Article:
Corrective Action and School Choice in NYC

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Abstract

Districts play a critical role in reforming schools. In January 2000, NYC community school districts applied for Title I, IASA, funding to carry out corrective actions against historically low-performing schools. Our purpose was to examine (a) how districts planned to take corrective action to address problems that cause low performance; and (b) the extent to which school choice could be implemented in those districts which were applying for corrective action funding. Districts most commonly identified teacher turnover, poor-quality instruction, and student needs as causes of low performance. In response, districts proposed providing professional development related to instructional strategies, but often ignored other important issues. Moreover, most districts described plans to take corrective actions that would decrease schools’ decision-making authority, but then failed to identify steps to increase the districts’ own capacity to execute greater responsibility once control had been taken from the schools. Districts overall seemed unable to implement school choice plans in an effective manner.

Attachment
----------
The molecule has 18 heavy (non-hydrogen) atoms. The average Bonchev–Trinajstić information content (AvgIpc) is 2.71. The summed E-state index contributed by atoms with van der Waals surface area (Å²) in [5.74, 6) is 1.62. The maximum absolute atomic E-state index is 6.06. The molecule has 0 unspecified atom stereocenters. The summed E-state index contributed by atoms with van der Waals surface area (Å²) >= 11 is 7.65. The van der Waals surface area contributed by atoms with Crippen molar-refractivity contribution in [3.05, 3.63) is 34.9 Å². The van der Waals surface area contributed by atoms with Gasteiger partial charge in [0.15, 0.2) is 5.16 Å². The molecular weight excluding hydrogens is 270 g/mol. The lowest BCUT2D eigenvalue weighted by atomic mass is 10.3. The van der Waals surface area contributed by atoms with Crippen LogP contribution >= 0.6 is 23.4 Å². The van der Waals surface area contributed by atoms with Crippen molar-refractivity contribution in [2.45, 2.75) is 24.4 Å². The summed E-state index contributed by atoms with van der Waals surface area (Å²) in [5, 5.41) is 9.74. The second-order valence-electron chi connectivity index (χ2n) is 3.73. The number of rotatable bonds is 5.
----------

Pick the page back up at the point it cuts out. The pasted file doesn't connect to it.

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How to Cite
Hamman, D., & Schenck, E. A. (2002). Corrective Action and School Choice in NYC. Education Policy Analysis Archives, 10, 45. https://doi.org/10.14507/epaa.v10n45.2002
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Articles
Author Biographies

Doug Hamman, Texas Tech University

Doug Hamman is currently an Assistant Professor in the College of Education at Texas Tech University in Lubbock, Texas. His research interests include teacher education, cognitive strategies instruction, and school improvement strategies. At the time this article was written, he was working as a Research Associate at RMC Research Corporation in Portsmouth, New Hampshire.

E. Allen Schenck, RMC Research Corporation - Portsmouth, NH

Allen Schenck is a Senior Research Associate at RMC Research Corporation in Portsmouth, New Hampshire. He has contributed to educational and social program research and evaluation in a variety of ways-through research design, survey methodology, achievement testing and other forms of assessment, statistical analysis, and data management-and from several perspectives-conducting research and evaluation studies, providing training and assistance in evaluation methods, and advising policy makers in the use of evaluation and accountability systems. Most of his experience has been with programs designed to assist students in public schools who find it difficult to succeed academically.